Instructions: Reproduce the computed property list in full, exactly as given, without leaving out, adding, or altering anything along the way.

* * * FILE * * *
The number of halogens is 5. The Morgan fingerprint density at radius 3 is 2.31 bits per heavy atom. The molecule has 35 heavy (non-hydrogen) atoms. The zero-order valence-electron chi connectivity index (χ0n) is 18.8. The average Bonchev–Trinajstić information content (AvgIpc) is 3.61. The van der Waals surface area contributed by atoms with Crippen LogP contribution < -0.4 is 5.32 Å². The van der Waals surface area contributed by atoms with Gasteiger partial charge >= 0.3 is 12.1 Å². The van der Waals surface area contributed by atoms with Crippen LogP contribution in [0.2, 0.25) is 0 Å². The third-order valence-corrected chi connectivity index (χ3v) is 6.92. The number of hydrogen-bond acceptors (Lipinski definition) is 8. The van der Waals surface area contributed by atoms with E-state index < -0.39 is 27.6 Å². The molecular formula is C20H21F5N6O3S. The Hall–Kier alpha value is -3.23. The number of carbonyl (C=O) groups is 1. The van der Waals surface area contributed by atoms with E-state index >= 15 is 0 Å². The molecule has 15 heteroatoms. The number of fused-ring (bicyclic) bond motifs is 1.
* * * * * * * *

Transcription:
The number of halogens is 5. The Morgan fingerprint density at radius 3 is 2.31 bits per heavy atom. The molecule has 35 heavy (non-hydrogen) atoms. The zero-order valence-electron chi connectivity index (χ0n) is 18.8. The average Bonchev–Trinajstić information content (AvgIpc) is 3.61. The van der Waals surface area contributed by atoms with Crippen LogP contribution < -0.4 is 5.32 Å². The van der Waals surface area contributed by atoms with Gasteiger partial charge >= 0.3 is 12.1 Å². The van der Waals surface area contributed by atoms with Crippen LogP contribution in [0.2, 0.25) is 0 Å². The third-order valence-corrected chi connectivity index (χ3v) is 6.92. The number of hydrogen-bond acceptors (Lipinski definition) is 8. The van der Waals surface area contributed by atoms with E-state index < -0.39 is 27.6 Å². The molecular formula is C20H21F5N6O3S. The Hall–Kier alpha value is -3.23. The number of carbonyl (C=O) groups is 1. The van der Waals surface area contributed by atoms with E-state index >= 15 is 0 Å². The molecule has 15 heteroatoms. The number of fused-ring (bicyclic) bond motifs is 1.